From plumbers to cooks, India is swiping right to find household help on apps

The average middle-and upper-class Indian home runs with a steady stream of helping hands.
The average middle-and upper-class Indian home runs with a steady stream of helping hands.
Image: AP Photo/Manish Swarup
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Debadutta Upadhyaya had plans that weekend. She was at home in Mumbai between work trips—headed out to Manila that Monday—and wanted to spend time with her eight-year-old son. Instead, she spent the two-day span waiting for her plumber to arrive after several delays and frustrated phone calls.

It was the last straw. A year later, Upadhyaya co-founded an app and website called Timesaverz. It connects people to the services they need to run their households, hoping to skirt the uncertainty and time lag that come with India’s informal economy, which still employs at least 4.2 million domestic workers.

“I started this company because it was a need for the working mom,” she said about Timesaverz, which currently has more than 5,000 users in Mumbai and Bengaluru.

The average middle-and upper-class Indian home runs with a steady stream of helping hands—a maid for jadoo-poncha (brooming and sweeping), a cook to make roti and daal, and maybe a driver. But talk to either side of the transaction and you’re sure to hear plenty of complaints. The cook uses too much oil, the driver shows up two hours late. And the families who hire them? The workers say they expect long hours and think about ten times before raising wages.

That’s where mobile apps like Timesaverz, Taskbob and Hands—all launched in the past year—are hoping to help both the service providers and consumers. The apps provide a list of services linked to local providers, allowing customers to schedule the service with a few swipes. The rates are disclosed beforehand, and customers can choose to pay through the system or directly to the company.

But to make their technology work, the founders have to account for an age-old industry where word-of-mouth and personal recommendations have often trumped convenience.

“What usually comes to mind is ‘these people are cheats, they won’t give me good service’,” said Aseem Khare, CEO and founder of Taskbob. “But we do extensive screening. We take extra care in bringing people to the trust factor.”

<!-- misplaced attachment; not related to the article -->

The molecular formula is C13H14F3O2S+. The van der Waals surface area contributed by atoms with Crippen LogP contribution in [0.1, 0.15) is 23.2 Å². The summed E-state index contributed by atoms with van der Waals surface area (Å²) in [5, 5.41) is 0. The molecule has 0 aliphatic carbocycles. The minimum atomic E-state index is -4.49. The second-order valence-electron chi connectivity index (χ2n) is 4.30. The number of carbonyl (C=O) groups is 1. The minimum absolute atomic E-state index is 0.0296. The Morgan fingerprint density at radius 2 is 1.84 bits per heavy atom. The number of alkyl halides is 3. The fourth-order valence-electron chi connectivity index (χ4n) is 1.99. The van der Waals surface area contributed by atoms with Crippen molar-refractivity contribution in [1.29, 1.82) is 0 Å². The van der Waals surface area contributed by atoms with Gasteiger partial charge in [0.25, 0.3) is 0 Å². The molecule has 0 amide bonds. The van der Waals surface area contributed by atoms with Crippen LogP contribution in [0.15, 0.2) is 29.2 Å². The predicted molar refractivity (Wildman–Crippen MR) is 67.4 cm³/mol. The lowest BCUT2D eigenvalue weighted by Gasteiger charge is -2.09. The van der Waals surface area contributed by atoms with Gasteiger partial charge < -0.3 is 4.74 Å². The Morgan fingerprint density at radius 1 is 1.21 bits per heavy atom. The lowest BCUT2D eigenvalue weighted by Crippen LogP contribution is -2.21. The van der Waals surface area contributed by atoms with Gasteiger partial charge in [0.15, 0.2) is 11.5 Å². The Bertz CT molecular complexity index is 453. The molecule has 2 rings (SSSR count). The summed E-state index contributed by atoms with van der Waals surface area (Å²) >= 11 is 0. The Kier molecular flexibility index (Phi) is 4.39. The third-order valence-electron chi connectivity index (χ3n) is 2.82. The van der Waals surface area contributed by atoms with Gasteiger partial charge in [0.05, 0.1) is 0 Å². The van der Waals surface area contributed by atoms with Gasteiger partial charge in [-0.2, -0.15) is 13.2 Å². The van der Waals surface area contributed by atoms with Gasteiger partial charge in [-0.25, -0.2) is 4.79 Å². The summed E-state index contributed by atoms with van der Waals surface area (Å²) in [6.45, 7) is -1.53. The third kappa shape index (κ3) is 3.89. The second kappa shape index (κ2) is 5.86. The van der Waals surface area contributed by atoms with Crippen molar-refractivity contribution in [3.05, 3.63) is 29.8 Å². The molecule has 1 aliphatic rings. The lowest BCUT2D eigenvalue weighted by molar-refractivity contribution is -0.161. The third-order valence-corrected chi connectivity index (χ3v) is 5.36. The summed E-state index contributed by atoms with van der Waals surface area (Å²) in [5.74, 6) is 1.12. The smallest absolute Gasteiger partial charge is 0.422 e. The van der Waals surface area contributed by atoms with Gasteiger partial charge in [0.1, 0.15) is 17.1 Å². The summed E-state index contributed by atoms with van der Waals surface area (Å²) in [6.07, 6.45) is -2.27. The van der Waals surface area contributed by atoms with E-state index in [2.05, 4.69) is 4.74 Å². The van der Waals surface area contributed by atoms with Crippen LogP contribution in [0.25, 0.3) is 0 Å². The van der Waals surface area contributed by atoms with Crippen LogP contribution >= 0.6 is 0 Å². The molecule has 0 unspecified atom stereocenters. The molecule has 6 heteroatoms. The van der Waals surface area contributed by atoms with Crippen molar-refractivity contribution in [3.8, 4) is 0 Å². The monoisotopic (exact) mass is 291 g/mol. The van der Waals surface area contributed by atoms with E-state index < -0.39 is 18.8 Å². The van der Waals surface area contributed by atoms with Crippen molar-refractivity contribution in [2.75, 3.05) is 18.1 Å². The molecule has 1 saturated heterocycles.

Khare said building the trust factor has been crucial for Taskbob, which is now available in several Mumbai neighbourhoods. Taskbob’s workers wear uniforms and communicate through his company so that customers know they are part of the brand.

Two-way system

Most apps have built-in rating systems, which allow both customers and service workers to give feedback on a job. This two-way system is one reason the companies say the apps help give service workers better wages and a voice in the work they do.

“The beauty of this app is that they can choose what they want,” said Vivek Chaudhary, founder of the Hands app, which currently has 800 users. “We want to make it so they can list their services in less than ten minutes. We want it to be an open marketplace.”

Chaudhary, formerly a manager at Deloitte in the US, recruited a team of coders and developers across Mumbai and took them to Goa to build the colourful app. It currently serves Powai, the neighbourhood in Mumbai where he now lives. To get the app up to speed, Chaudhary has been involved in every step—even if it requires, as it has, that he drive a technician to a customer’s door to make sure Hands delivered on time.

One of Hands’ 200 vendors, Ramchander Kamojiya, said mobile technology and the internet are the future of his small laundry service, Bon Bon, located on a tree-lined street in Powai. Standing at the counter of his small shop, the hiss of a hot iron behind him, he said Chaudhary approached him to use the app a few months ago, and he was open to trying something new since a recent internet ad on Just Dial had proved lucrative for Bon Bon.

So far, Kamojiya said, he has only got a few customers through Hands—not nearly as many as he has through word of mouth, visibility in the neighbourhood, and the internet ad. But, regardless of where the customers come from, he said the basic need for good business is the same.

“The most important thing is getting customers who are permanent,” he said.

For that, technology and rating systems can take a backseat.

Shomshukkla, a 50-year-old filmmaker who owns three apartments in Mumbai, said she uses Timesaverz for electricians or other household needs that come up but not for daily needs, like cleaning and cooking, for which she has a regular staff of seven people. And she never uses the app—preferring to pick up the phone and call the company directly.

“Busy people like me, looking for convenience, they’re absolutely going to use it,” she said. “But mostly I think it may take a little time to use a service like this. My son is 26, if he starts staying alone, he will use it.”